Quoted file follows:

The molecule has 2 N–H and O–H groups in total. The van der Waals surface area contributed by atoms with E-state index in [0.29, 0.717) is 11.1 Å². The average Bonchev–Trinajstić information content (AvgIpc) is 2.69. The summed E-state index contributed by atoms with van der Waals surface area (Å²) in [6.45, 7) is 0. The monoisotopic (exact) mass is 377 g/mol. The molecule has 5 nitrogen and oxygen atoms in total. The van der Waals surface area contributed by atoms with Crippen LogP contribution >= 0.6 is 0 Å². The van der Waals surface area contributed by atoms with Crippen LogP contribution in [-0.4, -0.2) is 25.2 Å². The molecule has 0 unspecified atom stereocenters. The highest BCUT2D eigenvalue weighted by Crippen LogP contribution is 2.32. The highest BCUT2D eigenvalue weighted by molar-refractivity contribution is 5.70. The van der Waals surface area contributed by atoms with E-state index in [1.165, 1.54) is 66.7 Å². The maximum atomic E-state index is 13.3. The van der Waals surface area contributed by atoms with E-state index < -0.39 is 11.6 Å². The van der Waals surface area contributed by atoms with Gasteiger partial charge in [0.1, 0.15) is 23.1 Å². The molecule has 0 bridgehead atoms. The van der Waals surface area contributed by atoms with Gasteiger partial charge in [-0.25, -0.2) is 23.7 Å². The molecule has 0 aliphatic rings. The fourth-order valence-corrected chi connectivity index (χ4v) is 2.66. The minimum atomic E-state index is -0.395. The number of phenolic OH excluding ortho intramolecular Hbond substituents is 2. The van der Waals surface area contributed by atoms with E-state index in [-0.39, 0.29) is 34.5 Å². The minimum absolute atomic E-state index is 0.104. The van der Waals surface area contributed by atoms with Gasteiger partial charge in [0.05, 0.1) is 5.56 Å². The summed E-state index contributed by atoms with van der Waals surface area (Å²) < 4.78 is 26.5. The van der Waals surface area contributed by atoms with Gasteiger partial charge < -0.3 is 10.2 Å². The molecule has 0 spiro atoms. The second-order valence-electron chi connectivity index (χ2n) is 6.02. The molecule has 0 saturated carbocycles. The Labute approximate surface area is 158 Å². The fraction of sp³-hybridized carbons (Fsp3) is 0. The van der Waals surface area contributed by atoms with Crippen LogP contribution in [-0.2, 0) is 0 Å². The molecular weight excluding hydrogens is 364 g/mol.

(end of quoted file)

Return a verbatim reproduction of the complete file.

The molecule has 2 N–H and O–H groups in total. The van der Waals surface area contributed by atoms with E-state index in [0.29, 0.717) is 11.1 Å². The average Bonchev–Trinajstić information content (AvgIpc) is 2.69. The summed E-state index contributed by atoms with van der Waals surface area (Å²) in [6.45, 7) is 0. The monoisotopic (exact) mass is 377 g/mol. The molecule has 5 nitrogen and oxygen atoms in total. The van der Waals surface area contributed by atoms with Crippen LogP contribution >= 0.6 is 0 Å². The van der Waals surface area contributed by atoms with Crippen LogP contribution in [-0.4, -0.2) is 25.2 Å². The molecule has 0 unspecified atom stereocenters. The highest BCUT2D eigenvalue weighted by Crippen LogP contribution is 2.32. The highest BCUT2D eigenvalue weighted by molar-refractivity contribution is 5.70. The van der Waals surface area contributed by atoms with E-state index in [1.165, 1.54) is 66.7 Å². The maximum atomic E-state index is 13.3. The van der Waals surface area contributed by atoms with E-state index < -0.39 is 11.6 Å². The van der Waals surface area contributed by atoms with Gasteiger partial charge in [0.1, 0.15) is 23.1 Å². The molecule has 0 bridgehead atoms. The van der Waals surface area contributed by atoms with Gasteiger partial charge in [-0.25, -0.2) is 23.7 Å². The molecule has 0 aliphatic rings. The fourth-order valence-corrected chi connectivity index (χ4v) is 2.66. The minimum atomic E-state index is -0.395. The number of phenolic OH excluding ortho intramolecular Hbond substituents is 2. The van der Waals surface area contributed by atoms with E-state index in [-0.39, 0.29) is 34.5 Å². The minimum absolute atomic E-state index is 0.104. The van der Waals surface area contributed by atoms with Gasteiger partial charge in [0.05, 0.1) is 5.56 Å². The summed E-state index contributed by atoms with van der Waals surface area (Å²) < 4.78 is 26.5. The van der Waals surface area contributed by atoms with Gasteiger partial charge < -0.3 is 10.2 Å². The molecule has 0 spiro atoms. The second-order valence-electron chi connectivity index (χ2n) is 6.02. The molecule has 0 saturated carbocycles. The Labute approximate surface area is 158 Å². The fraction of sp³-hybridized carbons (Fsp3) is 0. The van der Waals surface area contributed by atoms with Crippen LogP contribution in [-0.2, 0) is 0 Å². The molecular weight excluding hydrogens is 364 g/mol.